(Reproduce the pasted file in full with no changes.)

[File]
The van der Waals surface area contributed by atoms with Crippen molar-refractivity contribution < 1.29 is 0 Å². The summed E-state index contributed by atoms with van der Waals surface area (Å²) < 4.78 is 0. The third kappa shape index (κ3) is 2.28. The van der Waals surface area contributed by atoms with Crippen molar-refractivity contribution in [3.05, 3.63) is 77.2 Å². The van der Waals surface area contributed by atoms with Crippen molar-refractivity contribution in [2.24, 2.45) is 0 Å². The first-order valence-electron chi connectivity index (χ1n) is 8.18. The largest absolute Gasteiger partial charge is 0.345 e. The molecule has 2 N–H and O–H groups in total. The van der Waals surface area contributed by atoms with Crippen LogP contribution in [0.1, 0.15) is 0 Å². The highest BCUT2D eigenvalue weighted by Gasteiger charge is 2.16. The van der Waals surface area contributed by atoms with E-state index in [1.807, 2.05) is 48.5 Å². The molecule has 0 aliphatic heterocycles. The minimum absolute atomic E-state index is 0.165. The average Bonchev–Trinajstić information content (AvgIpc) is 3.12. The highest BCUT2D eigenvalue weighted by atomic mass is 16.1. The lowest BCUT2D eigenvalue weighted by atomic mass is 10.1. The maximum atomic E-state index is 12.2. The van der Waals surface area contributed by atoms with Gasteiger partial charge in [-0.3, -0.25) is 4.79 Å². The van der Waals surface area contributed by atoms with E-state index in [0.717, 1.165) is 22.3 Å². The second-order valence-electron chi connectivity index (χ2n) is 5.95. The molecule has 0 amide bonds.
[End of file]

The van der Waals surface area contributed by atoms with Crippen molar-refractivity contribution < 1.29 is 0 Å². The summed E-state index contributed by atoms with van der Waals surface area (Å²) < 4.78 is 0. The third kappa shape index (κ3) is 2.28. The van der Waals surface area contributed by atoms with Crippen molar-refractivity contribution in [3.05, 3.63) is 77.2 Å². The van der Waals surface area contributed by atoms with Crippen molar-refractivity contribution in [2.24, 2.45) is 0 Å². The first-order valence-electron chi connectivity index (χ1n) is 8.18. The largest absolute Gasteiger partial charge is 0.345 e. The molecule has 2 N–H and O–H groups in total. The van der Waals surface area contributed by atoms with Crippen LogP contribution in [0.1, 0.15) is 0 Å². The highest BCUT2D eigenvalue weighted by Gasteiger charge is 2.16. The van der Waals surface area contributed by atoms with E-state index in [1.807, 2.05) is 48.5 Å². The molecule has 0 aliphatic heterocycles. The minimum absolute atomic E-state index is 0.165. The average Bonchev–Trinajstić information content (AvgIpc) is 3.12. The highest BCUT2D eigenvalue weighted by atomic mass is 16.1. The lowest BCUT2D eigenvalue weighted by atomic mass is 10.1. The maximum atomic E-state index is 12.2. The van der Waals surface area contributed by atoms with Gasteiger partial charge in [-0.3, -0.25) is 4.79 Å². The van der Waals surface area contributed by atoms with E-state index in [0.717, 1.165) is 22.3 Å². The second-order valence-electron chi connectivity index (χ2n) is 5.95. The molecule has 0 amide bonds.